FORT MEADE, Md. (AP) — An Army private who admittedly sent troves of classified information to WikiLeaks is preparing to refute the government's charge that he aided the enemy.
The court-martial of Pfc. Bradley Manning enters its sixth week Monday at Fort Meade, near Baltimore. The prosecution rested Tuesday.
Before presenting its case, the defense has an opportunity to seek dismissal of all or some of the charges due to insufficient prosecution evidence.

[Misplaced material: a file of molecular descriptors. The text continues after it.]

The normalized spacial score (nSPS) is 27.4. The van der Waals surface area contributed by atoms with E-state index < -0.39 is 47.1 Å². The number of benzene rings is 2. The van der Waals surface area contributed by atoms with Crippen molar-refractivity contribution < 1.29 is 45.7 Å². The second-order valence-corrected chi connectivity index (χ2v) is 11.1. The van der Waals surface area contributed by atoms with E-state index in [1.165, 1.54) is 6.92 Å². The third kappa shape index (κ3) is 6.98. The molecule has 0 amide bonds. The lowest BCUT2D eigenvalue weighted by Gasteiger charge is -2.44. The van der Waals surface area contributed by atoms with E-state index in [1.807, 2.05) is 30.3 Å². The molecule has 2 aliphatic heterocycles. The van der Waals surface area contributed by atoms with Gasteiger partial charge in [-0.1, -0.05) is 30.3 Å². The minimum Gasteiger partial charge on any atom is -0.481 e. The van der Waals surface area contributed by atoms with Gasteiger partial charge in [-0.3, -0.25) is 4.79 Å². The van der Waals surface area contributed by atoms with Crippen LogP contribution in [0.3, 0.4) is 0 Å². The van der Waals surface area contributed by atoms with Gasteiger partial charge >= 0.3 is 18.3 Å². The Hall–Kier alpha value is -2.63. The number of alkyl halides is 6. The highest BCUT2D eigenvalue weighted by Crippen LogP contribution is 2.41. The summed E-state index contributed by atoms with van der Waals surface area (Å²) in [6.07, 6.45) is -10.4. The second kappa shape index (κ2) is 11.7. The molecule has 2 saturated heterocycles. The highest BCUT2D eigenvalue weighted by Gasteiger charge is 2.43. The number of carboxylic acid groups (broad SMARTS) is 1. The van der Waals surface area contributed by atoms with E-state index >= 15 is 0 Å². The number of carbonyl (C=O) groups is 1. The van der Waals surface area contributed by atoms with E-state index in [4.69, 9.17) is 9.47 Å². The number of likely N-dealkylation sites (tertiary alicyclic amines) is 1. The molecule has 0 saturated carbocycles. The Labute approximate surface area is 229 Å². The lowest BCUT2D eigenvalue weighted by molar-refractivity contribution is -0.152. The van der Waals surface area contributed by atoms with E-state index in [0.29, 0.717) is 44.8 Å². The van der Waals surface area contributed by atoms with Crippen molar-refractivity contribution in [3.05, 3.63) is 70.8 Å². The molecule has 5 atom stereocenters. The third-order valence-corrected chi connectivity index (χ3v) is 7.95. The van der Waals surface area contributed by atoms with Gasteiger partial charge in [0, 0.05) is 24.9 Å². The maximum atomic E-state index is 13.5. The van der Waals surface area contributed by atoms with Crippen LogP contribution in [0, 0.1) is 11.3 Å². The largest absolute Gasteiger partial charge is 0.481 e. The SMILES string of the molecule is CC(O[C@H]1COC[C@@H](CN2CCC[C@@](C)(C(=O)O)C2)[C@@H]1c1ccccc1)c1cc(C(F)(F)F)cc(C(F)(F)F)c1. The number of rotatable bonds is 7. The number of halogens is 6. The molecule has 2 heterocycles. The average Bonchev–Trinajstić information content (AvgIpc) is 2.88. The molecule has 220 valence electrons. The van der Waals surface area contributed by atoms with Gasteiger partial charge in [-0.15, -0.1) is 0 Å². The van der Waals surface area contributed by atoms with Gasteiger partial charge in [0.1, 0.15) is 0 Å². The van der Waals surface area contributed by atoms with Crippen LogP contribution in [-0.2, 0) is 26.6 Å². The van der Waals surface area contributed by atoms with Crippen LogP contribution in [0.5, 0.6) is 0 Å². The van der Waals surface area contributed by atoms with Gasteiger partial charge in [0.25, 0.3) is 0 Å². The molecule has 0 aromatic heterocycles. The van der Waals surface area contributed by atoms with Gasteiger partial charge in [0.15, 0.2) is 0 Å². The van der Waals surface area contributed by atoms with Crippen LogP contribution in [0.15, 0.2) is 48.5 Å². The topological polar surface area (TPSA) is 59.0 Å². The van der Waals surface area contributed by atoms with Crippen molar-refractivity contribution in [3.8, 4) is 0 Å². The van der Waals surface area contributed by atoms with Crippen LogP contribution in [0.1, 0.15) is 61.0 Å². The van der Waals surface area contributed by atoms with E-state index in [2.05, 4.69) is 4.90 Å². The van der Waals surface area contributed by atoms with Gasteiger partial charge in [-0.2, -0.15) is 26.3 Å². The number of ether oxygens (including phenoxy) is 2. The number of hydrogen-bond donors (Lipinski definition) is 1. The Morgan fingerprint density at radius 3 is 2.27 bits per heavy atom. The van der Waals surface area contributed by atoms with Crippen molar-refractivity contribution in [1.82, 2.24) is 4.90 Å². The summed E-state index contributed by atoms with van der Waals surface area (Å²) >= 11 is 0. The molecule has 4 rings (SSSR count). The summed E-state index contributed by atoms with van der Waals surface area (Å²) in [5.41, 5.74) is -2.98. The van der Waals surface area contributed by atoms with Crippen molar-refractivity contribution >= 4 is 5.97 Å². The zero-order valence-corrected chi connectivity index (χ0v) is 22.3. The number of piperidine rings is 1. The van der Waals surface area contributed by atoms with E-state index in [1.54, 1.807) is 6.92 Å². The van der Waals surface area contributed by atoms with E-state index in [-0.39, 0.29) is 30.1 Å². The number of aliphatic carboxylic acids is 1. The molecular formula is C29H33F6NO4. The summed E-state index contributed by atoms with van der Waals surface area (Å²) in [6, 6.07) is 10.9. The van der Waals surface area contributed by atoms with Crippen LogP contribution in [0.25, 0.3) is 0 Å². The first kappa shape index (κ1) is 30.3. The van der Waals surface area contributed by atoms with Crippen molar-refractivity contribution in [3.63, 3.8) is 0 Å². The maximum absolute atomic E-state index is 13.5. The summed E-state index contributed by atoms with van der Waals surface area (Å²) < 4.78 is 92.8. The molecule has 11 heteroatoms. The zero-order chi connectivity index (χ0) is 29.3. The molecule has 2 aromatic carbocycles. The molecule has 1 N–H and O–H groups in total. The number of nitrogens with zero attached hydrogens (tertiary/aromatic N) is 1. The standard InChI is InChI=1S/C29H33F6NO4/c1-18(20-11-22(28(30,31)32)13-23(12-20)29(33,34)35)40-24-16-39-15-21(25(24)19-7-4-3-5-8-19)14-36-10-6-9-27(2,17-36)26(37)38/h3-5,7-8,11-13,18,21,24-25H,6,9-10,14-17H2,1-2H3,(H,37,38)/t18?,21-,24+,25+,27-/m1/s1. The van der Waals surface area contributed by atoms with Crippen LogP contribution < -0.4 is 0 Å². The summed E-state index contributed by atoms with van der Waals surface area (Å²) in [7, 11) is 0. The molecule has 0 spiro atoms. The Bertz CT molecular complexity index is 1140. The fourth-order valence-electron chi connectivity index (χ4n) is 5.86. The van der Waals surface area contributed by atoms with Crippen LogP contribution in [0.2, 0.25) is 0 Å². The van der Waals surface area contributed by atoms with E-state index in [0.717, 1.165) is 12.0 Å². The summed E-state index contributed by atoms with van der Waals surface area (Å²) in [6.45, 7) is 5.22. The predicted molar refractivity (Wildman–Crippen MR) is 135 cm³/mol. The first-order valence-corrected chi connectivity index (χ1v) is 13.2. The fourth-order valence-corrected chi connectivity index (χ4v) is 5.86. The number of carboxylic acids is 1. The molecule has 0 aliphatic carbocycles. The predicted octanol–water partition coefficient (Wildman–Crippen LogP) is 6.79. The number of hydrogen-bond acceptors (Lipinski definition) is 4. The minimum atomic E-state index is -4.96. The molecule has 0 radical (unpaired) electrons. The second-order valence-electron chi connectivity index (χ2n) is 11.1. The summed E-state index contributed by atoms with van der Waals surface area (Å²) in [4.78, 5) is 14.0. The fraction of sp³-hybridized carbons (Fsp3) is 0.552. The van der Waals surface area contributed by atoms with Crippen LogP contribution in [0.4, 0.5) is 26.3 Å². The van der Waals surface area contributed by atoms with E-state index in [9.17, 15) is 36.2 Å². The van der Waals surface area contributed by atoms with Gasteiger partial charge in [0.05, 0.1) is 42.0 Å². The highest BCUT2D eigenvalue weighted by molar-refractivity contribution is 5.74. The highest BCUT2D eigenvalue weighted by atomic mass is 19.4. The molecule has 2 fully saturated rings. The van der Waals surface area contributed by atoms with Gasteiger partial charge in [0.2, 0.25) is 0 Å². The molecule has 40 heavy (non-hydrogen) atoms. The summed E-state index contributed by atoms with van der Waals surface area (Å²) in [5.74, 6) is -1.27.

Manning is contesting 21 charges, including aiding the enemy, which carries a possible life sentence.
He has acknowledged sending the anti-secrecy group more than 700,000 Iraq and Afghanistan battlefield reports and State Department diplomatic cables, along with some battlefield video, while working as an intelligence analyst in Baghdad.
Manning says he leaked the material to expose wrongdoing.